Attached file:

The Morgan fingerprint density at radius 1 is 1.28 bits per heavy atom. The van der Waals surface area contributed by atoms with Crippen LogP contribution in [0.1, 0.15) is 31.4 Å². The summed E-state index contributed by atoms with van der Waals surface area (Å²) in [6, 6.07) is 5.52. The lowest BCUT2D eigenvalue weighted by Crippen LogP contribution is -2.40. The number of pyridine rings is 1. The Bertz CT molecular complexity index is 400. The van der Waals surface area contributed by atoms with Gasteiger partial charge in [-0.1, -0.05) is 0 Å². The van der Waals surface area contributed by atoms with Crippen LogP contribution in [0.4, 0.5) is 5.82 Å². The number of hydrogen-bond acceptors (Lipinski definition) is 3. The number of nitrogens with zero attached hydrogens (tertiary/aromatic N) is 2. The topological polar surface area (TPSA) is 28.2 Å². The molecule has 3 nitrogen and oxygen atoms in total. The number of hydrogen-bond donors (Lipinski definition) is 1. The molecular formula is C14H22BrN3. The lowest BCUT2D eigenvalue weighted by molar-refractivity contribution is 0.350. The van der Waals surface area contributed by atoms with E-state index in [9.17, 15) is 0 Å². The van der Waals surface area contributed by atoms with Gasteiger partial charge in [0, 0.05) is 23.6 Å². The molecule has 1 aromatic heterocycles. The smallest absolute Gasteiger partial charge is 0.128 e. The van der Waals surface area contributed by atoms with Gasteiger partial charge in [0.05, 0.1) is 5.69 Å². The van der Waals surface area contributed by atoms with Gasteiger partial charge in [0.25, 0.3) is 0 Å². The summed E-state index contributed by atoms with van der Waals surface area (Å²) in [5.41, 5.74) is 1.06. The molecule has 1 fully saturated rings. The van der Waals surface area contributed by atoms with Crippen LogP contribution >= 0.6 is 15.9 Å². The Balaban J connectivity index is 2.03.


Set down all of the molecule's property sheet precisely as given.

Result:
The Morgan fingerprint density at radius 1 is 1.28 bits per heavy atom. The van der Waals surface area contributed by atoms with Crippen LogP contribution in [0.1, 0.15) is 31.4 Å². The summed E-state index contributed by atoms with van der Waals surface area (Å²) in [6, 6.07) is 5.52. The lowest BCUT2D eigenvalue weighted by Crippen LogP contribution is -2.40. The number of pyridine rings is 1. The Bertz CT molecular complexity index is 400. The van der Waals surface area contributed by atoms with Gasteiger partial charge in [-0.1, -0.05) is 0 Å². The van der Waals surface area contributed by atoms with Crippen LogP contribution in [0.4, 0.5) is 5.82 Å². The number of hydrogen-bond acceptors (Lipinski definition) is 3. The number of nitrogens with zero attached hydrogens (tertiary/aromatic N) is 2. The topological polar surface area (TPSA) is 28.2 Å². The molecule has 3 nitrogen and oxygen atoms in total. The number of hydrogen-bond donors (Lipinski definition) is 1. The molecular formula is C14H22BrN3. The lowest BCUT2D eigenvalue weighted by molar-refractivity contribution is 0.350. The van der Waals surface area contributed by atoms with E-state index in [9.17, 15) is 0 Å². The van der Waals surface area contributed by atoms with Gasteiger partial charge in [0, 0.05) is 23.6 Å². The molecule has 1 aromatic heterocycles. The smallest absolute Gasteiger partial charge is 0.128 e. The van der Waals surface area contributed by atoms with Gasteiger partial charge in [0.05, 0.1) is 5.69 Å². The van der Waals surface area contributed by atoms with Gasteiger partial charge in [0.25, 0.3) is 0 Å². The summed E-state index contributed by atoms with van der Waals surface area (Å²) in [5.41, 5.74) is 1.06. The molecule has 1 fully saturated rings. The van der Waals surface area contributed by atoms with Crippen LogP contribution >= 0.6 is 15.9 Å². The Balaban J connectivity index is 2.03.